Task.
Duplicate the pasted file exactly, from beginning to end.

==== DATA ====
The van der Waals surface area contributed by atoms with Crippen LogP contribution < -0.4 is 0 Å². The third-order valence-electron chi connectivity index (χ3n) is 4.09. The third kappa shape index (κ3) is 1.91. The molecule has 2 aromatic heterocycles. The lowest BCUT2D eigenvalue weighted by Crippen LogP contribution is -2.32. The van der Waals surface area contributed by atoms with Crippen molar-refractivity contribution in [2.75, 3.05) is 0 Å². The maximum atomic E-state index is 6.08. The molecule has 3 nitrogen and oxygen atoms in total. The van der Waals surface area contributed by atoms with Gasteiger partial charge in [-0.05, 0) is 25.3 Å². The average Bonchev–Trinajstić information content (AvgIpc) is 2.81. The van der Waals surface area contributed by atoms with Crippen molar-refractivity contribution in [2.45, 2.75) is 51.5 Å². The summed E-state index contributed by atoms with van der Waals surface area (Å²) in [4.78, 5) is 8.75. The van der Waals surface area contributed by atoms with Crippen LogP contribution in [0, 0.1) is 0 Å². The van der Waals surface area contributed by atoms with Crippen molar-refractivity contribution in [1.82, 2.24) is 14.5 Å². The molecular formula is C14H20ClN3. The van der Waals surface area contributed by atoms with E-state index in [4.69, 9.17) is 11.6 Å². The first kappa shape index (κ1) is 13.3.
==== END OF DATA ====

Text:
The van der Waals surface area contributed by atoms with Crippen LogP contribution < -0.4 is 0 Å². The third-order valence-electron chi connectivity index (χ3n) is 4.09. The third kappa shape index (κ3) is 1.91. The molecule has 2 aromatic heterocycles. The lowest BCUT2D eigenvalue weighted by Crippen LogP contribution is -2.32. The van der Waals surface area contributed by atoms with Crippen molar-refractivity contribution in [2.75, 3.05) is 0 Å². The maximum atomic E-state index is 6.08. The molecule has 3 nitrogen and oxygen atoms in total. The van der Waals surface area contributed by atoms with Gasteiger partial charge in [-0.05, 0) is 25.3 Å². The average Bonchev–Trinajstić information content (AvgIpc) is 2.81. The van der Waals surface area contributed by atoms with Crippen molar-refractivity contribution in [2.45, 2.75) is 51.5 Å². The summed E-state index contributed by atoms with van der Waals surface area (Å²) in [4.78, 5) is 8.75. The van der Waals surface area contributed by atoms with Crippen LogP contribution in [0, 0.1) is 0 Å². The van der Waals surface area contributed by atoms with Crippen molar-refractivity contribution in [1.82, 2.24) is 14.5 Å². The molecular formula is C14H20ClN3. The van der Waals surface area contributed by atoms with E-state index in [4.69, 9.17) is 11.6 Å². The first kappa shape index (κ1) is 13.3.